The makings of a toxic triad: conditionality, automation and privatisation – the case of the Cashless Debit Card

Stream: Compulsory income management
Date: Tuesday, 10 September 2019
Time: 10.55 am – 12.35 pm

Abstract

This paper draws on work-in-progress towards a PhD research study: ‘Conditional Welfare: A political economy of its neoliberal manifestation in the form of the automated and privatised Cashless Debit Card and its effect on First Nations Australians’. Through analysing government documents and media statements, this PhD traces the genealogy of automated and privatised income support delivery systems, referencing to the Cashless Debit Card. It investigates the nature of these technological and administrative mechanisms, the political imperatives that underpin them, and the impact of digital welfare governance techniques on income support recipients.

This paper highlights how – in the context of neoliberalism and globalisation – the insertion of automation and concomitant privatising/outsourcing of social welfare systems are viewed by policy makers as necessary and axiomatic accompaniments to the adoption of welfare conditionality.

The focus is on the political economy of automation and privatisation as instruments of conditional welfare. Particular attention is paid to the increased surveillance of the private spheres of income support recipients’ lives (Zuboff, 2019; Eubanks, 2017) and the erosion of people’s sense of agency, rights and control (Fine, 2014; Whitfield, 2012; Bonefeld, 2014).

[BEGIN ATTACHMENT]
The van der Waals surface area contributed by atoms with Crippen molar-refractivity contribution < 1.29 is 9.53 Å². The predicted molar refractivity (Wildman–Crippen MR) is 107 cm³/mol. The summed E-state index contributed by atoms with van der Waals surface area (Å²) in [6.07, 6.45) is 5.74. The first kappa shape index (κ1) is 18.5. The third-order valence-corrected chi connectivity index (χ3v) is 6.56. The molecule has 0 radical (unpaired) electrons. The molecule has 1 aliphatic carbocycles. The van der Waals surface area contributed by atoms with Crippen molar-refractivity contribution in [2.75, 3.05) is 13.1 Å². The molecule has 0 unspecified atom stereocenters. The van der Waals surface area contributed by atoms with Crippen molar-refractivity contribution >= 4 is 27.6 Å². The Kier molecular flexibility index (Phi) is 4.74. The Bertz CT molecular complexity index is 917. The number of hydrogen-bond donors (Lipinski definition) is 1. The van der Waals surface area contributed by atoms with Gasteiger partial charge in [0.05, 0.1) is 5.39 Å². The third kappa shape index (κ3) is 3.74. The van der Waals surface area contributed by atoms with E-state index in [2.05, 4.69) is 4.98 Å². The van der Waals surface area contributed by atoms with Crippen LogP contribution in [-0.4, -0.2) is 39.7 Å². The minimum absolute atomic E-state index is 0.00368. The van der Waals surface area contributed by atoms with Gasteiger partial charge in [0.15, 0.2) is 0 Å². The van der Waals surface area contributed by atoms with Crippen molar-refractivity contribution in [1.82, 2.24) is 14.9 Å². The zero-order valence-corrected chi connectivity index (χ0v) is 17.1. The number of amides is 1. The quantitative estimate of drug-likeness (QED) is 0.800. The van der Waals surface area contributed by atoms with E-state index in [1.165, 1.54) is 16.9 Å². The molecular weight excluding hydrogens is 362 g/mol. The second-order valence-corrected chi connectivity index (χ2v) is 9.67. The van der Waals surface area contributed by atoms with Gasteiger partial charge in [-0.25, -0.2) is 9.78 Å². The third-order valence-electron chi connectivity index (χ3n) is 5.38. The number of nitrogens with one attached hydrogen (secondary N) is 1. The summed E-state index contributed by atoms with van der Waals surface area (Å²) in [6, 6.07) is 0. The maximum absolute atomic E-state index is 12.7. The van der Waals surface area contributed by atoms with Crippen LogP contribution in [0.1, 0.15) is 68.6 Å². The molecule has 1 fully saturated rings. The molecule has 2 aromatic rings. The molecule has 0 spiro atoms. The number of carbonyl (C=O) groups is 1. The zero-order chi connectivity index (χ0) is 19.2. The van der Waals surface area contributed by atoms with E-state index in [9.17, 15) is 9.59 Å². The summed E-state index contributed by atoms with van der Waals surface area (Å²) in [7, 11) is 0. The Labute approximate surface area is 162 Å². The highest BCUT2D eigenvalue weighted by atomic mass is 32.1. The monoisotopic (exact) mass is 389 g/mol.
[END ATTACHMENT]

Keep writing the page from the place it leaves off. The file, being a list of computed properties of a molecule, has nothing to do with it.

It is argued that automation and privatisation serve particular vested interests and, far from enhancing people’s rights in the name of digital inclusion, serve to undermine existing rights and are integral to the monetisation of personal data. The toxic mix of automation and privatisation has come at the expense of equity, human rights and decency, resulting in punitive and discriminatory attitudes towards income support recipients.

Author

Sue Tilley (Presenter), Uniting Communities and UniSA
Sue Tilley is currently a PhD candidate at the University of South Australia, with a research focus on the political economy of the automation and privatisation of conditional welfare in Australia and its impact on First Nations income support recipients.
She is the Manager of Aboriginal Policy and Advocacy at Uniting Communities.